Lady Friday’s here to help you cope with a potential sex scandal.
If you make a tape, don’t leave it anywhere where it could be stolen
This includes thumb drives, cameras, laptops and other individual electronic devices.
If it needs to be saved anywhere, save it in a private internet account which can only be accessed by password, and never EVER access that email account in a public place.
Alternatively, keep it for a while and then delete it – and make sure there are no copies.
Whoever you made the tape with, you need to have a Serious Discussion about its storage, and if you suspect they’re untrustworthy, demand all copies are deleted immediately.
Figure out what’s on the tape
Whether it’s an ex-partner threatening to show it to the world or some third party holding it over your head, it’s important to remember what exactly you’re dealing with.
Try to remember all the acts that were on the tape, and how graphic they were. This will help you to figure out exactly what the damage might be.
Rationalise the situation
Figure out the worst thing that could happen in the situation. Could the person show the tape to your coworkers? Your boss? Your partner? Your parents? Strangers on the internet?
Now determine whether those actions would cause harm, damage and financial or emotional distress. Assess these calmly and clearly – chances are that you’re inflating the results out of fear, and that any reactions would be short-lived or superficial.
The important thing to remember in this situation is that you did not make the choice to have the tape publicised, and therefore can’t be blamed or shamed for releasing it. There’s a certain mindset of ‘made it, deal with it’ – but just because you agreed to participate in a private intimate video does not mean you must be OK with other people seeing it.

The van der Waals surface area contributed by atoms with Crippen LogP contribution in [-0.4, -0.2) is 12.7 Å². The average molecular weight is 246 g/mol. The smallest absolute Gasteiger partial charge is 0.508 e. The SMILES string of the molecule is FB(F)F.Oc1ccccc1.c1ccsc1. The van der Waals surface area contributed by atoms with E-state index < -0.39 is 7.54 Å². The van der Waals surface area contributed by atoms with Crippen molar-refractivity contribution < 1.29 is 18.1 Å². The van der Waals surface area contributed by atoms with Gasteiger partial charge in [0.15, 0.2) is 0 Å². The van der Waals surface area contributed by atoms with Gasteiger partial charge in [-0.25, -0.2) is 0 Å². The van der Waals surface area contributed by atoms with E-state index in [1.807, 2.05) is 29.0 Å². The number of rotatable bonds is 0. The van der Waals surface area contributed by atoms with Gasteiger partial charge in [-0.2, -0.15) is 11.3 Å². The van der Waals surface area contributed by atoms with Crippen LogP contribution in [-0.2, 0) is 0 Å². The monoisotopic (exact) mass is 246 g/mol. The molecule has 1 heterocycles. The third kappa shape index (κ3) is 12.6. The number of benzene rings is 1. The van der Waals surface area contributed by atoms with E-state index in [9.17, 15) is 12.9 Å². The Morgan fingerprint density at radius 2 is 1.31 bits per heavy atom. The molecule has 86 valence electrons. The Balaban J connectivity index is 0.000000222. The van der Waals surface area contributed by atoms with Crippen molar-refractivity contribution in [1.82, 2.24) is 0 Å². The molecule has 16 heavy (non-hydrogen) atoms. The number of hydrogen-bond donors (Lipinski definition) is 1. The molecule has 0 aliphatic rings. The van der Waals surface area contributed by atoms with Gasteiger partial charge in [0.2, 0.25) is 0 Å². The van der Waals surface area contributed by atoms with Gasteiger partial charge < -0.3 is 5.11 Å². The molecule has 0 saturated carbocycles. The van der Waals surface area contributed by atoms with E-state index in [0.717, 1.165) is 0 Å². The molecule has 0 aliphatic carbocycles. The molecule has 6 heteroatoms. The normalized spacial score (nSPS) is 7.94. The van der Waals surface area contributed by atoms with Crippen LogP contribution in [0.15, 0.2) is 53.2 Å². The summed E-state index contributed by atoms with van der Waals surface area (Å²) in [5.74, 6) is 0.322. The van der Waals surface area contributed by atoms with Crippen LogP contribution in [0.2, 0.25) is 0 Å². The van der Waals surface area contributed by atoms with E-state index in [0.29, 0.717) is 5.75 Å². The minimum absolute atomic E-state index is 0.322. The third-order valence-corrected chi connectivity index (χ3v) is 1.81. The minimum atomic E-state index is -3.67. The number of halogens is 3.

You are the victim in this particular scenario, and your own personal sex life is not available for judgement from anybody, particularly considering that releasing it was not your decision.
Consider getting the police or a lawyer involved
Blackmail in any context is illegal. Even if the context is personal, you still have the right to go to the police and understand your rights.
This is particularly the case if you weren’t aware you were being filmed, or if whoever has the tape has it under false pretences, is humiliating you, or has made explicit threats to show it to people and cause harm.
While the law in this area differs radically from state to state, nobody has the right to try and use your own private actions for their personal ends.
If you aren’t a public figure it cannot be classed as ‘in the public interest’ to have the tape in the wider media. If it would definitely cause job or relationship difficulties, and if you’re feeling threatened or unsafe, you need to involve others.
Pre-empt the damage
If all damage control has failed and the tape is going to be released, make the best of the situation.
Apprise all parties who might see it of its contents, warn them, explain the situation – how it came to be public, what you did to try and stop it – and prepare them as much as you can.
You’ll be surprised how many people are simply un-fussed by these things, or unwilling to let it change their opinion of you. If it is a serious professional concern, the police should already be involved.
It’s OK – many people have sex tapes, and have gone on to bigger and better things. Peoples’ memories are, mercifully, quite short. After all, it’s just sex.
Lady Friday xx
Taking the pillow talk out of the bedroom, every Friday….